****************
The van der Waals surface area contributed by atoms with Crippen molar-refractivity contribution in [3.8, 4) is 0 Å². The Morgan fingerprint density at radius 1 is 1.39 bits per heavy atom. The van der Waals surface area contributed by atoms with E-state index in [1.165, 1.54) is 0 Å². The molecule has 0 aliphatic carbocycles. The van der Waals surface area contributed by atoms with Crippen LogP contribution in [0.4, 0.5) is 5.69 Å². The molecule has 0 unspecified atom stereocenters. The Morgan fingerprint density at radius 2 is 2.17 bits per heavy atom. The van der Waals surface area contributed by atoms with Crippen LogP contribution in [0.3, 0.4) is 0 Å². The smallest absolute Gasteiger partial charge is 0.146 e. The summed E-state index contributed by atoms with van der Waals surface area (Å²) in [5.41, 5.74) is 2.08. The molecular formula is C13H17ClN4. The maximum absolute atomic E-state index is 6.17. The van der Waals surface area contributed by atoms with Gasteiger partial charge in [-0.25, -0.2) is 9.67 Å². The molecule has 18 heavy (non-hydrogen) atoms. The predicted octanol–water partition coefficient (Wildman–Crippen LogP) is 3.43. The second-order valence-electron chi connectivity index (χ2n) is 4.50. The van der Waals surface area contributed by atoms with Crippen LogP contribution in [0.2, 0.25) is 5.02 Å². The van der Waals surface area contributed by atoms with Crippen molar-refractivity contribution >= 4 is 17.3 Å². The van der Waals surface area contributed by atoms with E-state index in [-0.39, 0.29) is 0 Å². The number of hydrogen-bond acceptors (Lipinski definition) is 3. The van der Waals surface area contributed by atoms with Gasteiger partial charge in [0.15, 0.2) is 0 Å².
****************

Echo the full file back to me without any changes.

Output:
The van der Waals surface area contributed by atoms with Crippen molar-refractivity contribution in [3.8, 4) is 0 Å². The Morgan fingerprint density at radius 1 is 1.39 bits per heavy atom. The van der Waals surface area contributed by atoms with E-state index in [1.165, 1.54) is 0 Å². The molecule has 0 aliphatic carbocycles. The van der Waals surface area contributed by atoms with Crippen LogP contribution in [0.4, 0.5) is 5.69 Å². The molecule has 0 unspecified atom stereocenters. The Morgan fingerprint density at radius 2 is 2.17 bits per heavy atom. The van der Waals surface area contributed by atoms with Crippen LogP contribution in [0.3, 0.4) is 0 Å². The smallest absolute Gasteiger partial charge is 0.146 e. The summed E-state index contributed by atoms with van der Waals surface area (Å²) in [5.41, 5.74) is 2.08. The molecular formula is C13H17ClN4. The maximum absolute atomic E-state index is 6.17. The van der Waals surface area contributed by atoms with Gasteiger partial charge in [-0.25, -0.2) is 9.67 Å². The molecule has 18 heavy (non-hydrogen) atoms. The predicted octanol–water partition coefficient (Wildman–Crippen LogP) is 3.43. The second-order valence-electron chi connectivity index (χ2n) is 4.50. The van der Waals surface area contributed by atoms with Crippen LogP contribution in [0.2, 0.25) is 5.02 Å². The van der Waals surface area contributed by atoms with Crippen molar-refractivity contribution >= 4 is 17.3 Å². The van der Waals surface area contributed by atoms with E-state index in [-0.39, 0.29) is 0 Å². The number of hydrogen-bond acceptors (Lipinski definition) is 3. The van der Waals surface area contributed by atoms with Gasteiger partial charge in [0.15, 0.2) is 0 Å².